Jul 25 '19 at 9:25
  • @Sam it wil build seperate sql query for each of compositeKeys, then union results - this is the weakes point of this method -performance
    – lissajous
    Apr 15 '20 at 9:12
  • @H.Wojtowicz, it will no be separate sql query for each compositeKeys, it will be one query, which consists of several subqueries. Apr 17 '20 at 15:26
  • @SlavaUtesinov I was imprecise. I meant union take place on sql server side. I meant query is unecessary long as all required conditions can be placed in one sql where - see this
    – lissajous
    Apr 18 '20 at 10:32

You can create a collection of strings with both keys like this (I am assuming that your keys are int type):

var id1id2Strings = listOfIds.Select(p => p.Id1+ "-" + p.Id2);

Then you can just use "Contains" on your db:

using (dbEntities context = new dbEntities())
                var rec = await context.Table1.Where(entity => id1id2Strings .Contains(entity.Id1+ "-" + entity.Id2));
                return rec.ToList();
  • 3
    As Gert Arnord has mentioned in his comment "this solution is not sargable, which means: it bypasses any database indexes on Id1 and Id2 that could have been used otherwise. " May 25 '20 at 21:04

Ran into this issue as well and needed a solution that both did not perform a table scan and also provided exact matches.

This can be achieved by combining Solution 3 and Solution 4 from Gert Arnold's Answer

var firstIds = results.Select(r => r.FirstId);
var secondIds = results.Select(r => r.SecondId);
var compositeIds = results.Select(r => $"{r.FirstId}:{r.SecondId}");
var query = from e in dbContext.Table
            //first check the indexes to avoid a table scan
            where firstIds.Contains(e.FirstId) && secondIds.Contains(e.SecondId))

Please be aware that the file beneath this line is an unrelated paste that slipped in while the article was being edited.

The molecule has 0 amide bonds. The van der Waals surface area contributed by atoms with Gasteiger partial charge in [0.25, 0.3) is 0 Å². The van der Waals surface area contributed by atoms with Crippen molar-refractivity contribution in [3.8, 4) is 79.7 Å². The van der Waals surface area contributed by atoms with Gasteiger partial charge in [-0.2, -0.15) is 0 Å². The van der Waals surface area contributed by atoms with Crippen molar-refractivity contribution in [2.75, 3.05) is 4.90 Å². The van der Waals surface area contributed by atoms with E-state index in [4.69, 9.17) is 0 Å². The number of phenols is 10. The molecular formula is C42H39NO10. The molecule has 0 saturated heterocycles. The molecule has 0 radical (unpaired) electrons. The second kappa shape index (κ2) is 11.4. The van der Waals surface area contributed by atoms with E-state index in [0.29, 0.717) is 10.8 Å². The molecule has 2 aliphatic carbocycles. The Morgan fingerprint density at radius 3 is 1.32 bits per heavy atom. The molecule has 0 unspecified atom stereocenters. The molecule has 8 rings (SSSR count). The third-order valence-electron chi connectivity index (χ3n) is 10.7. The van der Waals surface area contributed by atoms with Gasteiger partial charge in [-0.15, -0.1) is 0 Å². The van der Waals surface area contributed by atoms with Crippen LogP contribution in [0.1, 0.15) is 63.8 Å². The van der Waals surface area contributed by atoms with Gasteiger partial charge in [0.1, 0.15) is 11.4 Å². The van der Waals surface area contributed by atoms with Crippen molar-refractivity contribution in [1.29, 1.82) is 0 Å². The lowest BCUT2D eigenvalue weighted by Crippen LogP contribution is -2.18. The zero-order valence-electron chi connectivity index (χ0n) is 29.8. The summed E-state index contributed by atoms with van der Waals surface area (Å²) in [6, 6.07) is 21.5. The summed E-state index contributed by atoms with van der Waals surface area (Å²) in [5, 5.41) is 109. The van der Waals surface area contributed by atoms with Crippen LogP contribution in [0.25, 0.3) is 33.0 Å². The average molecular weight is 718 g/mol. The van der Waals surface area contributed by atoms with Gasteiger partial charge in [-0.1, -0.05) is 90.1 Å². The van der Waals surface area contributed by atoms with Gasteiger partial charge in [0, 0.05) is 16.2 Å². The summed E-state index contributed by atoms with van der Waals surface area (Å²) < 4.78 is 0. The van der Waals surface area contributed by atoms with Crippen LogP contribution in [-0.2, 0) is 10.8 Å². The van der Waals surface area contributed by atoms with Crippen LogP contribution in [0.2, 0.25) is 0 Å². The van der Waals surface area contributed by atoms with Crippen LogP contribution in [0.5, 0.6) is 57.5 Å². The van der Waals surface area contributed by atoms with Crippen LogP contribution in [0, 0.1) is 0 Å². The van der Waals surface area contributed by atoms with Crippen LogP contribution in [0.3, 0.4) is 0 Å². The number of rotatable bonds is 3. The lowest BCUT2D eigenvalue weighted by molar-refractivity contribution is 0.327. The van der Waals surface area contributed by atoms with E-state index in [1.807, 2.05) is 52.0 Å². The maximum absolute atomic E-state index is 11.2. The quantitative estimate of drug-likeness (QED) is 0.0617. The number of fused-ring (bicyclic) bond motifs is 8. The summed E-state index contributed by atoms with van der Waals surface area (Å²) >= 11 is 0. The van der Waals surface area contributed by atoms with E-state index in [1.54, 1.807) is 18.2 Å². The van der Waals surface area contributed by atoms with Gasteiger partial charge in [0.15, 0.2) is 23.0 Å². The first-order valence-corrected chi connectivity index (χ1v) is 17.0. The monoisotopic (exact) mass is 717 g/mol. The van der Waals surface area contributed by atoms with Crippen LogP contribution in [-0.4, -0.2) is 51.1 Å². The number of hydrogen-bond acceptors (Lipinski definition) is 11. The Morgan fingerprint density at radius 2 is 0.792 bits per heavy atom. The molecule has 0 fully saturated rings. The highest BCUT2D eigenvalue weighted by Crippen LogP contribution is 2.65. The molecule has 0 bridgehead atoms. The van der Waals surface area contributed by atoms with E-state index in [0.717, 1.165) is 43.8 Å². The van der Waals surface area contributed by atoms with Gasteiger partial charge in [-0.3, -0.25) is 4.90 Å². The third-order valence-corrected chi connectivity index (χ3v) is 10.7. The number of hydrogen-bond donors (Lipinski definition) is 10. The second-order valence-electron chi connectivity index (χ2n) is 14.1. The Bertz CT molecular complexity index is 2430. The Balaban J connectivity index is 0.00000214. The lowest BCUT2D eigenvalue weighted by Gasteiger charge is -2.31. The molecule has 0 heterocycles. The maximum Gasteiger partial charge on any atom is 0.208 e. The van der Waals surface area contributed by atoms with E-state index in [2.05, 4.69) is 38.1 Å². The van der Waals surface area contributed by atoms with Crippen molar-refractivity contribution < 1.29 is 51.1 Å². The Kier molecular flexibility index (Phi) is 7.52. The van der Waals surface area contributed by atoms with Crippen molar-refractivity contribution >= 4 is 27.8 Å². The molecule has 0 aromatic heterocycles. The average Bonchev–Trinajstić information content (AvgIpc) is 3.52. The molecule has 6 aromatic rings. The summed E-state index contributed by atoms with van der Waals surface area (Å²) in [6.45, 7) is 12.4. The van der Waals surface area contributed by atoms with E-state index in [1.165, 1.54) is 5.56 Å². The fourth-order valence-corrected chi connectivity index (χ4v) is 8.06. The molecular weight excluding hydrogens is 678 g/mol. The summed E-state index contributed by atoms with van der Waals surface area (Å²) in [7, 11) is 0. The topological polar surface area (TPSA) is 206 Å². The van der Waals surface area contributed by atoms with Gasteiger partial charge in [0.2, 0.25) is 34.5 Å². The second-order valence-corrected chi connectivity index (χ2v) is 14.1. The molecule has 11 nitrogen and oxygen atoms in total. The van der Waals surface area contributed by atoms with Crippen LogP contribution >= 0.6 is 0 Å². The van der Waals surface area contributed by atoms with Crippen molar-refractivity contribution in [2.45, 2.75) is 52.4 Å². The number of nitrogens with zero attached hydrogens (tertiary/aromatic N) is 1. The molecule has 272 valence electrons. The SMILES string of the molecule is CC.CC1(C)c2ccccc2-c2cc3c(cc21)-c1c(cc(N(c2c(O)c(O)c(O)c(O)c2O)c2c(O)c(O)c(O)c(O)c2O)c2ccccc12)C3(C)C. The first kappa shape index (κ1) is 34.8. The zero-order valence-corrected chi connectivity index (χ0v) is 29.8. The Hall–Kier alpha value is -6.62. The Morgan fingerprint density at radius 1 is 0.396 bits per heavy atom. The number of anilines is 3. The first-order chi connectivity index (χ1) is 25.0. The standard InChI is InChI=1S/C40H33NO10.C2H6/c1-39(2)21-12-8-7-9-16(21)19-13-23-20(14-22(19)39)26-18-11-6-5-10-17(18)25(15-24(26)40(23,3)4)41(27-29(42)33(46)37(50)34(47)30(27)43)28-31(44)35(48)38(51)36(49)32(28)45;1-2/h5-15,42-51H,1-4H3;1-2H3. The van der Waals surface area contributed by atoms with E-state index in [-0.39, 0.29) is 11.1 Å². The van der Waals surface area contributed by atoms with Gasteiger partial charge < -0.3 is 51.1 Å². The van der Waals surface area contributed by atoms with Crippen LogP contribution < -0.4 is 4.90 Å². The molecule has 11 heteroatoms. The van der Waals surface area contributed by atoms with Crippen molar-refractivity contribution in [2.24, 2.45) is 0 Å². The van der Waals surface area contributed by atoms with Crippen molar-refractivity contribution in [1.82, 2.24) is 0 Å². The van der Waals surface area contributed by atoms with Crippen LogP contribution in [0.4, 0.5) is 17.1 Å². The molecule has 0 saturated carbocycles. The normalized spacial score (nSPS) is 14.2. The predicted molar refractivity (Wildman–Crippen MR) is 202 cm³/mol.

//then compare the compositeId for an exact match
            //ToString() must be called unless using EF Core 5+
            where compositeIds.Contains(e.FirstId.ToString() + ":" + e.SecondId.ToString()))
            select e;
var entities = await query.ToListAsync();

You need a set of objects representing the keys you want to query.

class Key
    int Id1 {get;set;}
    int Id2 {get;set;}

If you have two lists and you simply check that each value appears in their respective list then you are getting the cartesian product of the lists - which is likely not what you want. Instead you need to query the specific combinations required

List<Key> keys = // get keys;

context.Table.Where(q => keys.Any(k => k.Id1 == q.Id1 && k.Id2 == q.Id2)); 

I'm not completely sure that this is valid use of Entity Framework; you may have issues with sending the Key type to the database. If that happens then you can be creative:

var composites = keys.Select(k => p1 * k.Id1 + p2 * k.Id2).ToList();
context.Table.Where(q => composites.Contains(p1 * q.Id1 + p2 * q.Id2)); 

You can create an isomorphic function (prime numbers are good for this), something like a hashcode, which you can use to compare the pair of values. As long as the multiplicative factors are co-prime this pattern will be isomorphic (one-to-one) - i.e. the result of p1*Id1 + p2*Id2 will uniquely identify the values of Id1 and Id2 as long as the prime numbers are correctly chosen.

But then you end up in a situation where you're implementing complex concepts and someone is going to have to support this. Probably better to write a stored procedure which takes the valid key objects.

  • 1
    I'll have to check your first solution, but as for the second - while it would work, it would result in a full table scan instead of using a direct query against the key
    – sternr
    Oct 5 '14 at 8:28
  • @sternr totally correct. It's very unpleasant. Note my final remark that you're better off writing a stored procedure. Oct 5 '14 at 21:26

In the absence of a general solution, I think there are two things to consider:

  1. Avoid multi-column primary keys (will make unit testing easier too).
  2. But if you have to, chances are that one of them will reduce the query result size to O(n) where n is the size of the ideal query result. From here, its Solution 5 from Gerd Arnold above.